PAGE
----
Forget it, trucking doesn't need more help: ARA


Rail lobby kicks up a stink after ATA requests government assistance to help small trucking operators adjust to carbon tax

December 12, 2011

The rail lobby has kicked up a stink over the Australian Trucking Association’s (ATA) request for government funds to help small operators adjust to a carbon tax.

Australian Railway Association CEO Bryan Nye has issued a stinging rebuke to the trucking outfit, accusing it of trying to grab hold of taxpayer money to help it fund the industry’s pollution.

The ATA last week wrote the Department of Climate Change asking it to alter its Energy Efficiency Information Grants scheme so industry groups could provide training to small operators on how to adjust their fuel levies and negotiate contracts under a carbon tax.

The ATA says the government programme, designed to provide small to medium businesses with information on the tax, is currently focused on energy efficiency initiatives.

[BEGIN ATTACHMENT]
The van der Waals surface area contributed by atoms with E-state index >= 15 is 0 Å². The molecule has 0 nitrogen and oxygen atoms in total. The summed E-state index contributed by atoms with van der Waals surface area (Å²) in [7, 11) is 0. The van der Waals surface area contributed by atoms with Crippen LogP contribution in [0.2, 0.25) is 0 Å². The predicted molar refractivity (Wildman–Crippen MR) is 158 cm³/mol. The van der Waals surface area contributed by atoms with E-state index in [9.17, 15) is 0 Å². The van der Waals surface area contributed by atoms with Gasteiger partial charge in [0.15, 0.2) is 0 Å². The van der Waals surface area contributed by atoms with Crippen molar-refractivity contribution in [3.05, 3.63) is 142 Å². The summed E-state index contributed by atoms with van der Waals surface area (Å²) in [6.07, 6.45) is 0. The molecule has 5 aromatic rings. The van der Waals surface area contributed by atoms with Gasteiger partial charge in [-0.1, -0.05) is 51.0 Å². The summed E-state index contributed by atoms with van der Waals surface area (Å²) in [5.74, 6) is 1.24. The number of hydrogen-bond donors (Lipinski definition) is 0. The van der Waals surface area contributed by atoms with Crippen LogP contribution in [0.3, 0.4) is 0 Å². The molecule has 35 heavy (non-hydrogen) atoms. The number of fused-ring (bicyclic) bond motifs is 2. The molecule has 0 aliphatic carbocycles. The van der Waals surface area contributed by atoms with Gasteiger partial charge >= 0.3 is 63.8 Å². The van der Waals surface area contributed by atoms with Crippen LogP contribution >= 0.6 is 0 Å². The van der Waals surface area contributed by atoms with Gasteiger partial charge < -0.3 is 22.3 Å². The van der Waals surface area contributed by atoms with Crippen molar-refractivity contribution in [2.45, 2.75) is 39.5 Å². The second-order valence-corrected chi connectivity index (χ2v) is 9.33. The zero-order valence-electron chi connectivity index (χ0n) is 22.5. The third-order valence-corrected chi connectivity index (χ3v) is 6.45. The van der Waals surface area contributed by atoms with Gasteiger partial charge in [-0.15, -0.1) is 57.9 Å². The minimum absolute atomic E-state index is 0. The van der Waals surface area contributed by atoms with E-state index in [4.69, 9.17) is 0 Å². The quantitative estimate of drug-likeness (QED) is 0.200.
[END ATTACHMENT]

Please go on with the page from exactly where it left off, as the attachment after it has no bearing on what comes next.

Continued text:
However, Nye says the trucking industry is already receiving a handout through a two-year exemption from the tax. The rail sector will be bound by the scheme when it begins on July 1 next year.

"We are talking about a tax on pollution and the trucking industry has already received a huge exemption that is worth more than a billion dollars," Nye says.

To put some context around this, the current carbon tax will cost rail operators more than $100 million per year whilst the more polluting trucks pay nothing."

"We are paying a carbon tax that will help polluters."

Nye claims the exemption for trucking puts rail at a significant competitive disadvantage, adding that a level playing field is necessary if the mode is to compete with heavy vehicles for freight.

"As well as being good for our environment, more freight travelling by rail will also reduce the amount of traffic on our roads, reducing congestion and making our roads safer," he says.

The energy efficiency scheme is due to begin in early 2012 and run for four years.




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